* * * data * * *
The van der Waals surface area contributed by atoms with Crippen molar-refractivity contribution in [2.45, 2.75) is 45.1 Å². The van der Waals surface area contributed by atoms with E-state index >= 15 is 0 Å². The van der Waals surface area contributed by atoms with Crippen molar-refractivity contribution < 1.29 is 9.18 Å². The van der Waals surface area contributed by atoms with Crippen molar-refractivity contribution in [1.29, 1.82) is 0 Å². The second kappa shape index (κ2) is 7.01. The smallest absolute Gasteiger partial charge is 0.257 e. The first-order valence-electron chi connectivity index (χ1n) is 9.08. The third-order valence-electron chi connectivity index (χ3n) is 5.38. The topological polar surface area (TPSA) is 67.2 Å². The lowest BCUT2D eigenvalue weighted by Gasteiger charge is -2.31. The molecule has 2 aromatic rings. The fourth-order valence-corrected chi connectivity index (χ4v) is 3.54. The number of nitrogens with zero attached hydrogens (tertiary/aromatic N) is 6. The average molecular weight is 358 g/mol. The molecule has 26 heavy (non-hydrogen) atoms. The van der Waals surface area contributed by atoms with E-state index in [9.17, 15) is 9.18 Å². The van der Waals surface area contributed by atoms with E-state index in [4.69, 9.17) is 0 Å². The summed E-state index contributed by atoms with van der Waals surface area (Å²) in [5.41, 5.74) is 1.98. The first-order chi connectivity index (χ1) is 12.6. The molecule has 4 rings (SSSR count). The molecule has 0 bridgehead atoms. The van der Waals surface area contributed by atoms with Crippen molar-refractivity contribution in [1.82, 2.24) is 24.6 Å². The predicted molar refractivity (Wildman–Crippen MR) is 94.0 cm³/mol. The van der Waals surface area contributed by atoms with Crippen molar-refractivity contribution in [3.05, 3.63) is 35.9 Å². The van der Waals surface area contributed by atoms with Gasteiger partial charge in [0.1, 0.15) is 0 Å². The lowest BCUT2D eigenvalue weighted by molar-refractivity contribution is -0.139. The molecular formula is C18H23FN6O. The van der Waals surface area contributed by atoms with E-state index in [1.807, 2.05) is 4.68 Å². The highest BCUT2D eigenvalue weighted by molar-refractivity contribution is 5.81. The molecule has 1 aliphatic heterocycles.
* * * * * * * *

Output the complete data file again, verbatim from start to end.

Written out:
The van der Waals surface area contributed by atoms with Crippen molar-refractivity contribution in [2.45, 2.75) is 45.1 Å². The van der Waals surface area contributed by atoms with E-state index >= 15 is 0 Å². The van der Waals surface area contributed by atoms with Crippen molar-refractivity contribution < 1.29 is 9.18 Å². The van der Waals surface area contributed by atoms with Crippen molar-refractivity contribution in [1.29, 1.82) is 0 Å². The second kappa shape index (κ2) is 7.01. The smallest absolute Gasteiger partial charge is 0.257 e. The first-order valence-electron chi connectivity index (χ1n) is 9.08. The third-order valence-electron chi connectivity index (χ3n) is 5.38. The topological polar surface area (TPSA) is 67.2 Å². The lowest BCUT2D eigenvalue weighted by Gasteiger charge is -2.31. The molecule has 2 aromatic rings. The fourth-order valence-corrected chi connectivity index (χ4v) is 3.54. The number of nitrogens with zero attached hydrogens (tertiary/aromatic N) is 6. The average molecular weight is 358 g/mol. The molecule has 26 heavy (non-hydrogen) atoms. The van der Waals surface area contributed by atoms with E-state index in [9.17, 15) is 9.18 Å². The van der Waals surface area contributed by atoms with E-state index in [4.69, 9.17) is 0 Å². The summed E-state index contributed by atoms with van der Waals surface area (Å²) in [5.41, 5.74) is 1.98. The first-order chi connectivity index (χ1) is 12.6. The molecule has 4 rings (SSSR count). The molecule has 0 bridgehead atoms. The van der Waals surface area contributed by atoms with Crippen molar-refractivity contribution in [1.82, 2.24) is 24.6 Å². The predicted molar refractivity (Wildman–Crippen MR) is 94.0 cm³/mol. The van der Waals surface area contributed by atoms with Crippen molar-refractivity contribution in [3.05, 3.63) is 35.9 Å². The van der Waals surface area contributed by atoms with Gasteiger partial charge in [0.1, 0.15) is 0 Å². The lowest BCUT2D eigenvalue weighted by molar-refractivity contribution is -0.139. The molecular formula is C18H23FN6O. The van der Waals surface area contributed by atoms with E-state index in [1.807, 2.05) is 4.68 Å². The highest BCUT2D eigenvalue weighted by molar-refractivity contribution is 5.81. The molecule has 1 aliphatic heterocycles.